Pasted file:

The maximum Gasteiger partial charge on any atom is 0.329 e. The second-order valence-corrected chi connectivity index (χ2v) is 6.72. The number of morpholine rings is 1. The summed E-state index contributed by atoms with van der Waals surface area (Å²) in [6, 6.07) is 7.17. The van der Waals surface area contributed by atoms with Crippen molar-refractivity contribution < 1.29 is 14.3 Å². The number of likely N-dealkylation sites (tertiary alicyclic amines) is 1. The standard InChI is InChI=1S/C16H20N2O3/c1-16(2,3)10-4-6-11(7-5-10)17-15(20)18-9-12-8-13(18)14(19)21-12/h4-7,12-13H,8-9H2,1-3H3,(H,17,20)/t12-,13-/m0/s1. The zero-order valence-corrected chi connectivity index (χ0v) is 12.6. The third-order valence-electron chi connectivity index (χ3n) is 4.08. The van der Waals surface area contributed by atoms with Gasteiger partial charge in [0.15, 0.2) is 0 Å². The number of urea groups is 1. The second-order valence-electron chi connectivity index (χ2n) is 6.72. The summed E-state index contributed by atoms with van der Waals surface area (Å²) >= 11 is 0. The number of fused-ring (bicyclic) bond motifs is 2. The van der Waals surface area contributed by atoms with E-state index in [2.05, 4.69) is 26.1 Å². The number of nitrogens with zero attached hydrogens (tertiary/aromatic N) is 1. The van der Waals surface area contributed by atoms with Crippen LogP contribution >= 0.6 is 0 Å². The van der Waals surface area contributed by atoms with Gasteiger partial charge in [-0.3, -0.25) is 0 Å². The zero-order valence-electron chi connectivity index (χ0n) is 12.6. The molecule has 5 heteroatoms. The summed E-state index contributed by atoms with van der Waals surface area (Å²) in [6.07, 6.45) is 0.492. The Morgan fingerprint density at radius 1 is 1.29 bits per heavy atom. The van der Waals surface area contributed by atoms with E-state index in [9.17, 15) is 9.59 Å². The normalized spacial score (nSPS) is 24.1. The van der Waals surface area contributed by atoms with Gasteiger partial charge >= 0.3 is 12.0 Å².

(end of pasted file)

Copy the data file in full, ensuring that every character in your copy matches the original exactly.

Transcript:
The maximum Gasteiger partial charge on any atom is 0.329 e. The second-order valence-corrected chi connectivity index (χ2v) is 6.72. The number of morpholine rings is 1. The summed E-state index contributed by atoms with van der Waals surface area (Å²) in [6, 6.07) is 7.17. The van der Waals surface area contributed by atoms with Crippen molar-refractivity contribution < 1.29 is 14.3 Å². The number of likely N-dealkylation sites (tertiary alicyclic amines) is 1. The standard InChI is InChI=1S/C16H20N2O3/c1-16(2,3)10-4-6-11(7-5-10)17-15(20)18-9-12-8-13(18)14(19)21-12/h4-7,12-13H,8-9H2,1-3H3,(H,17,20)/t12-,13-/m0/s1. The zero-order valence-corrected chi connectivity index (χ0v) is 12.6. The third-order valence-electron chi connectivity index (χ3n) is 4.08. The van der Waals surface area contributed by atoms with Gasteiger partial charge in [0.15, 0.2) is 0 Å². The number of urea groups is 1. The second-order valence-electron chi connectivity index (χ2n) is 6.72. The summed E-state index contributed by atoms with van der Waals surface area (Å²) >= 11 is 0. The number of fused-ring (bicyclic) bond motifs is 2. The van der Waals surface area contributed by atoms with E-state index in [2.05, 4.69) is 26.1 Å². The number of nitrogens with zero attached hydrogens (tertiary/aromatic N) is 1. The van der Waals surface area contributed by atoms with Crippen LogP contribution >= 0.6 is 0 Å². The van der Waals surface area contributed by atoms with Gasteiger partial charge in [-0.3, -0.25) is 0 Å². The zero-order valence-electron chi connectivity index (χ0n) is 12.6. The molecule has 5 heteroatoms. The summed E-state index contributed by atoms with van der Waals surface area (Å²) in [6.07, 6.45) is 0.492. The Morgan fingerprint density at radius 1 is 1.29 bits per heavy atom. The van der Waals surface area contributed by atoms with E-state index in [9.17, 15) is 9.59 Å². The normalized spacial score (nSPS) is 24.1. The van der Waals surface area contributed by atoms with Gasteiger partial charge >= 0.3 is 12.0 Å².